Doing nothing in times of market stress is highly emotionally unsatisfying, but it is almost always the best thing you can do. Just look at the facts: the market has a 100% track record of not only recovering all losses but reaching new highs as well. 100%. You just have to stay in the market.
4. Mix Active & Passive Strategies
Hand-in-hand with diversification of assets is diversification of strategies, with a thoughtful mix of active and passive strategies tending to produce better results over the long term due to the cyclical nature of markets. Choosing a blend of active and passive managers within your portfolio can help capture positive returns while reducing risk and expenses. There are upsides and downsides to each approach, which is why a mix of the two is usually the best approach.
Active investment managers are just that, active. They pay constant attention to the markets looking to capitalize on every opportunity. They also tend to be more active traders and trades cost money, so their expenses will be considerably higher than a more passive manager.
Passive investing is more the traditional buy-and-hold approach and is most easily accomplished through buying shares in index funds or ETFs, which typically follow a benchmark index. It’s also easy for the investor to know what they own since the components of the fund mirror those of the index they track. And there tend to be fewer short-term capital gains taxes.
On the downside, passive funds are limited to the companies in the index they track, and they’ll never outperform the market, because they are the market.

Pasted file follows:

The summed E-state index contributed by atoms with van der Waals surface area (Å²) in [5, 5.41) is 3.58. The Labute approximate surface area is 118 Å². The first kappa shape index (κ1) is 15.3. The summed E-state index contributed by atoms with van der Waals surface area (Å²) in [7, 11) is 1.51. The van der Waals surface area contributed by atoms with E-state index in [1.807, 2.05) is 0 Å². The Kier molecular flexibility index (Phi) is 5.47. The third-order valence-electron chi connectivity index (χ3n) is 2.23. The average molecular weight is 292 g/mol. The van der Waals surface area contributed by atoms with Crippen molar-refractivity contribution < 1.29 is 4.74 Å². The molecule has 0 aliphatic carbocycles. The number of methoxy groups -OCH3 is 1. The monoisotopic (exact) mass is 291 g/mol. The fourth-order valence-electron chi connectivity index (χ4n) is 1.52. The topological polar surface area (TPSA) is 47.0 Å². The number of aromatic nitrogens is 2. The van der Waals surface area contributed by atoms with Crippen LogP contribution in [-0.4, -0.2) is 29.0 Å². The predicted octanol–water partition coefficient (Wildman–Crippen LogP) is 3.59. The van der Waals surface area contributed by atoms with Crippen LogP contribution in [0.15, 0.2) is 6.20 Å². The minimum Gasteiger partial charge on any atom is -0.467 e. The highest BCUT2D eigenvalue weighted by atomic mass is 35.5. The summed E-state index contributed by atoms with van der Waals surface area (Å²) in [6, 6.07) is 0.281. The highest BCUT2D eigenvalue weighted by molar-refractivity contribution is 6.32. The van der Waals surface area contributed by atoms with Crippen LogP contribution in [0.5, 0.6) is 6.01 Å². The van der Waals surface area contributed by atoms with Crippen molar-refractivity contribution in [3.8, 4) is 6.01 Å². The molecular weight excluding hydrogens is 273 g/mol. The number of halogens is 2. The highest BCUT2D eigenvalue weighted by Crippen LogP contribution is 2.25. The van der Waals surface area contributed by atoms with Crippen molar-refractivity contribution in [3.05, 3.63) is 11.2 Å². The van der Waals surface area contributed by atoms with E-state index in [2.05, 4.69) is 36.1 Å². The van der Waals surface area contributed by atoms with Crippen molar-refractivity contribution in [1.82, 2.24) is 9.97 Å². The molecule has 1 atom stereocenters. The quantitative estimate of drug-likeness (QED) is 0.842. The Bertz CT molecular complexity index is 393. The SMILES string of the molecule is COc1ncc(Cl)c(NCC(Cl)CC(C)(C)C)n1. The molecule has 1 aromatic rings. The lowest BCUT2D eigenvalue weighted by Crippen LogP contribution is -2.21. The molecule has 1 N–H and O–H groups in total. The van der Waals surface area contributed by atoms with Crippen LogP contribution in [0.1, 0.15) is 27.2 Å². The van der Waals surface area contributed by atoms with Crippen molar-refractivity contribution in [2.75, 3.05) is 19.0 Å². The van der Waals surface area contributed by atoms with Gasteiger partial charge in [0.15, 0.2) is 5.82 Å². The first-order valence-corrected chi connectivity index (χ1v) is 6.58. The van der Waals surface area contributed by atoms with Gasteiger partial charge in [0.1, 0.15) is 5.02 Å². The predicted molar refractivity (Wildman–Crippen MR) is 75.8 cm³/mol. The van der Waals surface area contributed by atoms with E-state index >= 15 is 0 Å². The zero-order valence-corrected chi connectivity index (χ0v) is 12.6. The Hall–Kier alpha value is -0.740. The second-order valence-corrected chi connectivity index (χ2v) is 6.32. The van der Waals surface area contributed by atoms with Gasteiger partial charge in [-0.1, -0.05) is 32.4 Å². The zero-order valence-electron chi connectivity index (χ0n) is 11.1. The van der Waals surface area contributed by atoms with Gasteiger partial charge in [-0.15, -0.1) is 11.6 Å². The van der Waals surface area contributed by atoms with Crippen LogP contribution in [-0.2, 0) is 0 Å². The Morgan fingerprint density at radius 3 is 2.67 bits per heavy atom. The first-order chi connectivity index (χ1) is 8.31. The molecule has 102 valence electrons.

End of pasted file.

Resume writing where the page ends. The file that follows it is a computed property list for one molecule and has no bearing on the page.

Active managers have much more flexibility which affords them opportunities to discover up-and-coming and still undervalued stocks with growth potential. In some cases, they can also employ various hedging strategies to help reduce risk.
5. Be Tax Sensitive
When it comes to wealth it’s not what you make, but what you keep that matters. In order to maximize the benefits of your investment strategy, you need to be cognizant of the tax implications of any tactics that you utilize, above and beyond your standard tax planning and compliance.
Working with a professional advisor can help investors minimize their tax bills through such techniques as tax loss harvesting, wash-sale management, and short-term gain deferral. Putting these kinds of tools to work at the end of the year typically enhances portfolio performance by around 100 basis points annually. But managing tax liabilities and capital gains isn’t something you should only think about in December. It’s something you should do all year.
Philanthropy is another way that you can reduce your tax burden if you’d rather give your money to the charity of your choice than to Uncle Sam. The tax code allows taxpayers to deduct charitable contributions up to 50% of their adjusted gross income for cash donations. Donating appreciated stock is a great way to sidestep capital gains taxes, although the non-cash donations are limited to 30% of the taxpayer’s adjusted gross income.
Investment success is never guaranteed but sticking to these five basic tenets can go a long way toward helping you achieve your long-term financial goals.